Graph algorithms and data structures:

**too imperative**

- lists

- trees

- algebraic data types

Algebraic data types are **inductive**:

there is exactly one way to construct them

Consider lists:

data List a = Nil | Cons a (List a)

one way to construct

Nil Cons 1 (Cons 2 Nil)

one way to deconstruct

case list of Nil -> ... Cons x xs -> ...

Graph construction — **implementation detail**

nodes are not ordered

**View** graphs as inductive

Decompose into:

- a node

- its edges

- the rest of the graph

data Context = Context [Node] Node [Node] data View = Context :& Graph

(ignoring node and edge labels)

`([4, 5, 6], 1, []) :& graph`

the rest of the graph

match

recurse

`([5, 6, 7], 2, []) :& graph`

matchAny :: Graph -> View

foo :: Graph -> ... foo graph | isEmpty graph = ... foo (matchAny -> ctx :& rest) = ...

match :: Node -> Graph -> Maybe View

- matches a
**specific**node `Nothing`

if not in graph- directed graph traversal

dfs :: [Node] -> Graph -> [Node] dfs [] _ = [] dfs (x:xs) (match x -> Just (ctx :& g)) = x : dfs (neighbors ctx ++ xs) g dfs (_:xs) graph = dfs xs graph

stack: `[]`

result: `[]`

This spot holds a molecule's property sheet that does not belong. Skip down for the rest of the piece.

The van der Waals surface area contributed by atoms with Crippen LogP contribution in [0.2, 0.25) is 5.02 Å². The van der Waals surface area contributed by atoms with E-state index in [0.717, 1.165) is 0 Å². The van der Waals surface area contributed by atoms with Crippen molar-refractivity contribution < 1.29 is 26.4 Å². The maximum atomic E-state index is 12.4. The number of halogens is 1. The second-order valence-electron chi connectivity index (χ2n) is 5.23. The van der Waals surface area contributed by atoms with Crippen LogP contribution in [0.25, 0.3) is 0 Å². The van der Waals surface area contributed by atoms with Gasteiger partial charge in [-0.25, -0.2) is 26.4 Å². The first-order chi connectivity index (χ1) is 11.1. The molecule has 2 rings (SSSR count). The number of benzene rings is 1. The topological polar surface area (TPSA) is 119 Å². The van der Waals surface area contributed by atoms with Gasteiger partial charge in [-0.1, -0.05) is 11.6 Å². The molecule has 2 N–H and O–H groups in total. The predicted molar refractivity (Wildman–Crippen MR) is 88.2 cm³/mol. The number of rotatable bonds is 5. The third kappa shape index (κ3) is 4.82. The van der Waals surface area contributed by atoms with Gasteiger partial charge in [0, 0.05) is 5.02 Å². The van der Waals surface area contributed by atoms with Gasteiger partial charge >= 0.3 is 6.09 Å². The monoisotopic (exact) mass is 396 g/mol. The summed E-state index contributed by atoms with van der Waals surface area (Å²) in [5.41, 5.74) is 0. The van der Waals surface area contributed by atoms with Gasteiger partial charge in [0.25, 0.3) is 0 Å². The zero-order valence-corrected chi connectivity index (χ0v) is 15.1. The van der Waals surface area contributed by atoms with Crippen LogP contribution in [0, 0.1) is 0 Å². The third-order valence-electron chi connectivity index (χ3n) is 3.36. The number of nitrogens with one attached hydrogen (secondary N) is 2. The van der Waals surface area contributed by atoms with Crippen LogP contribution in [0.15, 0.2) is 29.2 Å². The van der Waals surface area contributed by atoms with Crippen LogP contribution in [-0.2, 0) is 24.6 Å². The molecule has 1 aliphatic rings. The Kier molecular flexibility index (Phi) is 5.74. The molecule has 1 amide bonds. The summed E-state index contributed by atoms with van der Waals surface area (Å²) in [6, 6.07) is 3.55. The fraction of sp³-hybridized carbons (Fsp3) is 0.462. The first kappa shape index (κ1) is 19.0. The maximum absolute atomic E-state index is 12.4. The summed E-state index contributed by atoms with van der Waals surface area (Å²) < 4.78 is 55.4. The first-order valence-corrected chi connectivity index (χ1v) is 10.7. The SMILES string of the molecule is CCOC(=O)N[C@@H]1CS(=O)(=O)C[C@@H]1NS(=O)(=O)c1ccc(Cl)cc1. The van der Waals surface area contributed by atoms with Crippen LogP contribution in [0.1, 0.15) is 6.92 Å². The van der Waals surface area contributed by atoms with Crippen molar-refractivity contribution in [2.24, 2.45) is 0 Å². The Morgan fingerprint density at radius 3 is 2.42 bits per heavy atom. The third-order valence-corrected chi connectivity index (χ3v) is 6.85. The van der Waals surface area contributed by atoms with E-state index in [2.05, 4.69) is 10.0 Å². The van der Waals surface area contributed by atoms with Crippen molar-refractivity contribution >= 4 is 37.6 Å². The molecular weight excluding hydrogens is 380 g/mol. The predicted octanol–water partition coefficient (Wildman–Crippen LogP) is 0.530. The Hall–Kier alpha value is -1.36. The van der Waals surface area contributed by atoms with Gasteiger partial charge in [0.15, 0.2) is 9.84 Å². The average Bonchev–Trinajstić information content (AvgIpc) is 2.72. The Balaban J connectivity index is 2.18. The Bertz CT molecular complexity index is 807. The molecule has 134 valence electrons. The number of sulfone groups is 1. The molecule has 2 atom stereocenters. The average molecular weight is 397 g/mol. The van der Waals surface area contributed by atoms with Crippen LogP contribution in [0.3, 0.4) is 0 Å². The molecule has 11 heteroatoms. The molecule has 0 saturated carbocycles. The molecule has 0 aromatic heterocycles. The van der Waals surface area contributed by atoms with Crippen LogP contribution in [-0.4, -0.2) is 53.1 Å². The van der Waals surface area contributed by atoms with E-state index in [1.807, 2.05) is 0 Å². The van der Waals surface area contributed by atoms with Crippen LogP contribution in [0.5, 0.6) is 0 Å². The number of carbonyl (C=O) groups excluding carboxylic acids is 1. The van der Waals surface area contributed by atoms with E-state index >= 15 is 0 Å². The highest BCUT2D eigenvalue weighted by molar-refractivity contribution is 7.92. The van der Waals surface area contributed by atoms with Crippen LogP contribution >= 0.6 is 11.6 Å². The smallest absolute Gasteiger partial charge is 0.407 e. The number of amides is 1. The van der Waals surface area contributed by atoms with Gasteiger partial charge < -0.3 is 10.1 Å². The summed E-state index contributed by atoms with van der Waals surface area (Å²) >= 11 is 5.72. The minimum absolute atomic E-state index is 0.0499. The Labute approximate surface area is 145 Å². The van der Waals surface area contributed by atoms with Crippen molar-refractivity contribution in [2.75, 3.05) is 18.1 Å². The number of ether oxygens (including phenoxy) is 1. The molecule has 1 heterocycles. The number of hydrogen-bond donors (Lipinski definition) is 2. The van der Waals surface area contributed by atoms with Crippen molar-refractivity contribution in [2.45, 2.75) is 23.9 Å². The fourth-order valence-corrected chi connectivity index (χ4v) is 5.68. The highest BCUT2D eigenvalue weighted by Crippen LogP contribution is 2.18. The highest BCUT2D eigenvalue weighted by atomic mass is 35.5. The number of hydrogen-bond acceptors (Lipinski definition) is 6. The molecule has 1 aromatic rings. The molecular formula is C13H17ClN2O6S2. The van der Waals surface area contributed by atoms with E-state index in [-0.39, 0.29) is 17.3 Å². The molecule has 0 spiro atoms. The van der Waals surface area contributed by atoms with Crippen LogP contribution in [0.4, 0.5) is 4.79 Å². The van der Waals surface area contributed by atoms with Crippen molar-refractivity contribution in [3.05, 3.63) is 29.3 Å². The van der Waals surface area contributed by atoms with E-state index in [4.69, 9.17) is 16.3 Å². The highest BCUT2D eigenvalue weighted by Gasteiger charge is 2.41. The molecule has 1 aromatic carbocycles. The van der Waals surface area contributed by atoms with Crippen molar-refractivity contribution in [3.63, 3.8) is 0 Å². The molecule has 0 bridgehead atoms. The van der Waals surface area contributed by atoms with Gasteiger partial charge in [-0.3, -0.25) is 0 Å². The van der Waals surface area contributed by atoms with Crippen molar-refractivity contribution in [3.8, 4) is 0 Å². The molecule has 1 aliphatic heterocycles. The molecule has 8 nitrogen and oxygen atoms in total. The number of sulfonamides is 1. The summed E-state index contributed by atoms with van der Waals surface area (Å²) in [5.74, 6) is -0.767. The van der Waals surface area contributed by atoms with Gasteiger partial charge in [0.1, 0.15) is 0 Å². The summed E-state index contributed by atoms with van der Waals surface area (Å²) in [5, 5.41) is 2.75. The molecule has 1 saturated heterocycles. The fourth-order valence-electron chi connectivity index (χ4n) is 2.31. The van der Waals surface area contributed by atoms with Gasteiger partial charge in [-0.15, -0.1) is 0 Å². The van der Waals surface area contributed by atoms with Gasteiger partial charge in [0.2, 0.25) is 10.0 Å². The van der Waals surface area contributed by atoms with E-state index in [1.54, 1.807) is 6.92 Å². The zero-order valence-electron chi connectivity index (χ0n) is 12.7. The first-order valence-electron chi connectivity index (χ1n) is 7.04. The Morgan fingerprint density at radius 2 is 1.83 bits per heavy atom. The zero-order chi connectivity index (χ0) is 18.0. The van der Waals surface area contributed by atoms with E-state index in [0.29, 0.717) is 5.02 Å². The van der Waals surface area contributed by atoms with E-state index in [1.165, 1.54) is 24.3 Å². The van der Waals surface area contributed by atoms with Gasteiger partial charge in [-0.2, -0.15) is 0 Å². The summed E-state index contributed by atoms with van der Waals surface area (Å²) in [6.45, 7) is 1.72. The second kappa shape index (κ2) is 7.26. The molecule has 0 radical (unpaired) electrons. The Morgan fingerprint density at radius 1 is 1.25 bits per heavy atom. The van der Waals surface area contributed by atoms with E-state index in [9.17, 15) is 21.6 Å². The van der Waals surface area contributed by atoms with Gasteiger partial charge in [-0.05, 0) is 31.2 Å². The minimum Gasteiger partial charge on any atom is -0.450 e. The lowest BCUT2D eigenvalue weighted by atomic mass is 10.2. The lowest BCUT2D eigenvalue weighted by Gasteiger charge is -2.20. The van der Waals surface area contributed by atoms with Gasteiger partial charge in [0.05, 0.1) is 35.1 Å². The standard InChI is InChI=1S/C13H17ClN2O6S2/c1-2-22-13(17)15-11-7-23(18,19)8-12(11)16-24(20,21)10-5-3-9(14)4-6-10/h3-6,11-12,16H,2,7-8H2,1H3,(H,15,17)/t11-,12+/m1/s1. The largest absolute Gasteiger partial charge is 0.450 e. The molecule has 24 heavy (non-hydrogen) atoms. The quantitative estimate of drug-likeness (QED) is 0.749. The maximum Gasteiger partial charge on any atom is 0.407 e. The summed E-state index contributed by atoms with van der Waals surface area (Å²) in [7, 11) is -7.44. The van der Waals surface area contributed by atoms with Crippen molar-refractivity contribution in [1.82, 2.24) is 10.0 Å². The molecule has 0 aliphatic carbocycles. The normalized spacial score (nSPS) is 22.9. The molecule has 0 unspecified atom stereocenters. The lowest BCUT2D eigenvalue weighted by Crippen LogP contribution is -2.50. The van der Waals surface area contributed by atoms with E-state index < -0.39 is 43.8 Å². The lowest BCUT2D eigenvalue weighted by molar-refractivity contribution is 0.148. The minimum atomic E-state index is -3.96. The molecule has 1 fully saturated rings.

stack: `[4, 5, 6]`

result: `[1]`

stack: `[7, 5, 6]`

result: `[1, 4]`

stack: `[2, 3, 5, 6]`

result: `[1, 4, 7]`

stack: `[5, 6, 5, 6]`

result: `[1, 4, 7, 2]`

stack: `[6, 5, 6]`

result: `[1, 4, 7, 2, 5]`

stack: `[3, 5, 6]`

result: `[1, 4, 7, 2, 5, 6]`

stack: `[5, 6]`

result: `[1, 4, 7, 2, 5, 6, 3]`

- see graphs as
**inductive** - use
**directed**pattern matching - write normal functional code

`fgl`

library- labels
- directed edges
- slightly different API

- higher-order graph functions

- Generating Mazes with Inductive Graphs
- on jelv.is/blog

- “Inductive Graphs and Functional Graph Algorithms”
- Martin Erwig.
*Journal of Functional Programming, Vol. 11*,No. 5, 467-492, 2001

- Martin Erwig.

Created by Tikhon Jelvis.